CNY 2012

Like years before, our 15 days of CNY has FOOD as the focal point. We started early, even before the eve with steamboat at our friend’s in NYC. We had a great time with the Chens and hubs got kid-handled by the children, which was hilarious. Thank you Chens! Your children are a blessing and absolutely precious.

Tonight, on the eve of CNY, we will spend the night having a “reunion dinner” of sorts with my dear aunt in Wayne. Thank you Lims for your hospitality and love! (Not to mention the scrumptious food awaiting us!)

Reunion Dinner Feast

Reunion Dinner Feast (L-R): Steamed Red Snapper, Baby Bok Choy with Fish Cake, Beef Rendang, KaiLan (?), Siew Yok, Ginseng Chicken stuffed with Glutinous Rice (missing from the pic Mushroom Chicken)

Chinese New Year, won’t be Chinese New Year without some drama.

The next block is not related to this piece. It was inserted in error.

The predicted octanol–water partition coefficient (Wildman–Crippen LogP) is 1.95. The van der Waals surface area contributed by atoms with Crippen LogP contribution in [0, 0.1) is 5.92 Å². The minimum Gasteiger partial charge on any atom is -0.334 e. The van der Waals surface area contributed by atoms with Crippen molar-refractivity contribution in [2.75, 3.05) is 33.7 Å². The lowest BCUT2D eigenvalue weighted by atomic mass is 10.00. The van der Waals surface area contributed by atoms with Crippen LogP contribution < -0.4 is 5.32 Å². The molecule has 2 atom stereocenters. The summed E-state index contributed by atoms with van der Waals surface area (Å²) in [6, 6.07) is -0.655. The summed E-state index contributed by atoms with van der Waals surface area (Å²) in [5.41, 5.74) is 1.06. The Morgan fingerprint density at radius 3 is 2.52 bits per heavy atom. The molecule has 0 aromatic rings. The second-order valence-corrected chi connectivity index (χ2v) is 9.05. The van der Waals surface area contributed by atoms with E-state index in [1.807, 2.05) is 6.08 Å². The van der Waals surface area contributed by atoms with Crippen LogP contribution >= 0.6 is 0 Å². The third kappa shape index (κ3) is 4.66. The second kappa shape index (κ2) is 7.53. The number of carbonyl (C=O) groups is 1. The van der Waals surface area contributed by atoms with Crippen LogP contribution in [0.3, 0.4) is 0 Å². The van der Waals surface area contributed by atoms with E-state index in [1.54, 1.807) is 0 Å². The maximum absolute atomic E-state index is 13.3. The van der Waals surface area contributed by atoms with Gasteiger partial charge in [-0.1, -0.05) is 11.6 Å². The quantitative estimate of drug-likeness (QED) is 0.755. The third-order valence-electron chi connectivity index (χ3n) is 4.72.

I woke up on the first day to Dusty nose deep in dried yeast that my uncle gave me the night before. Not only was there sweeping involved, which I am not supposed to do for fear of sweeping away the fortune, but there were three loads of laundry done too. On top of that, we were at the vet’s to get the dog to throw up all the yeast.

Yeast is harmful/poisonous to dogs because their body can’t break down the yeast. Instead, it will continuously rise and cause the dog’s stomach to bloat until it explodes. If that doesn’t happen, there is a chance of alcohol poisoning too. What a day!